We hear from consummate indie artist Jim Infantino to get some real-world advice about cultivating relationships, merch and physical product, and being creative with how you survive as a musician in the 21st century. Read the post.
You have full control over who gets on your guest list, so use it to invite bookers, journalists, bloggers, music supervisors, and businesspeople you want to influence. Read the post.
Nothing spurs creativity like a deadline. Get your songwriting started by signing up for the RPM Challenge or February Album Writing Month and create an entire album in the month of February. Read the post.
Here are 10 posts from the Randy Chertkow and Jason Feehan (AKA The Music Money Guys) that will help you make more money with your music in 2020. Read the post.
Your one song can create dozens of hidden revenue streams. Make more income from the fans and musicians who want access to your source tracks, stems, sounds, and more. Read the post.
New “feel-good” legislation passed in the PA House allows venues to hire minors as long as they don’t pay them. The implications for professional musicians seems to have been overlooked in the process. Read the post.
Growing your audience — and your revenue — boils down to getting to know the right people. Follow these musician networking tips to grow your connections and music career. Read the post.
Maximizing the amount of money you bring in from patronage and crowdfunding is all about setting up enticing rewards and smart support levels. Follow these tips to boost the revenue you bring in. Read the post.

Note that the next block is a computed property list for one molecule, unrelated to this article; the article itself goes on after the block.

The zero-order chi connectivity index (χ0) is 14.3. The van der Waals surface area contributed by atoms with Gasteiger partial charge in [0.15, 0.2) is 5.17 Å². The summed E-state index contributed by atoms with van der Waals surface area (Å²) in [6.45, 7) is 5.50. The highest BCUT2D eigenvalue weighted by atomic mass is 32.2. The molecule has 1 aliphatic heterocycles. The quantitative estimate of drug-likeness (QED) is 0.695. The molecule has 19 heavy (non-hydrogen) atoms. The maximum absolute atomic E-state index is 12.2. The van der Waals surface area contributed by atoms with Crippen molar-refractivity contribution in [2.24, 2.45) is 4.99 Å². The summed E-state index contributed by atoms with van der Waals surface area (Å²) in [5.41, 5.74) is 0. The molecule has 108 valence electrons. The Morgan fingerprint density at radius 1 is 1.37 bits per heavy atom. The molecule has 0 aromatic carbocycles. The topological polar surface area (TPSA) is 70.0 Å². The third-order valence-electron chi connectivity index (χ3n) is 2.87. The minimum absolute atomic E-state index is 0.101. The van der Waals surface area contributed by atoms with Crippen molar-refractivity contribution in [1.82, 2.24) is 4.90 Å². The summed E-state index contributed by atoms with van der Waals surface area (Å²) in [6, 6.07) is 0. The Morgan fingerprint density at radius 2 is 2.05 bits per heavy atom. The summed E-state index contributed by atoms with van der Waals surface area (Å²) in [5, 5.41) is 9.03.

Avoid these tax and legal pitfalls as you launch your music business and navigate the industry as a songwriter and creative. Read the post.
For all the creativity needed to sustain a career in music, having a business plan is one way to stay grounded, define your goals, and keep you reaching for the stars. Read the post.
When it comes to being a music artist, your job is to be creative and productive and release lots of music. Let the marketplace and your fans judge your music. Read the post.
Consider your own financial needs when it comes to working and pricing appropriately when someone asks, “What do you charge for a music gig?” Read the post.
Changes included in the Tax Cuts and Jobs Act could have a meaningful impact for working musicians — some will keep money in your pocket, others won’t. Read the post.
When a potential client asks, “what do you charge?” for a music gig or service, it’s not always easy to know what to say. Here are some guidelines to help you quote with confidence. Read the post.
If earning a living as a professional guitar player is your dream, it means establishing a stable and regular income, probably from multiple sources. Read the post.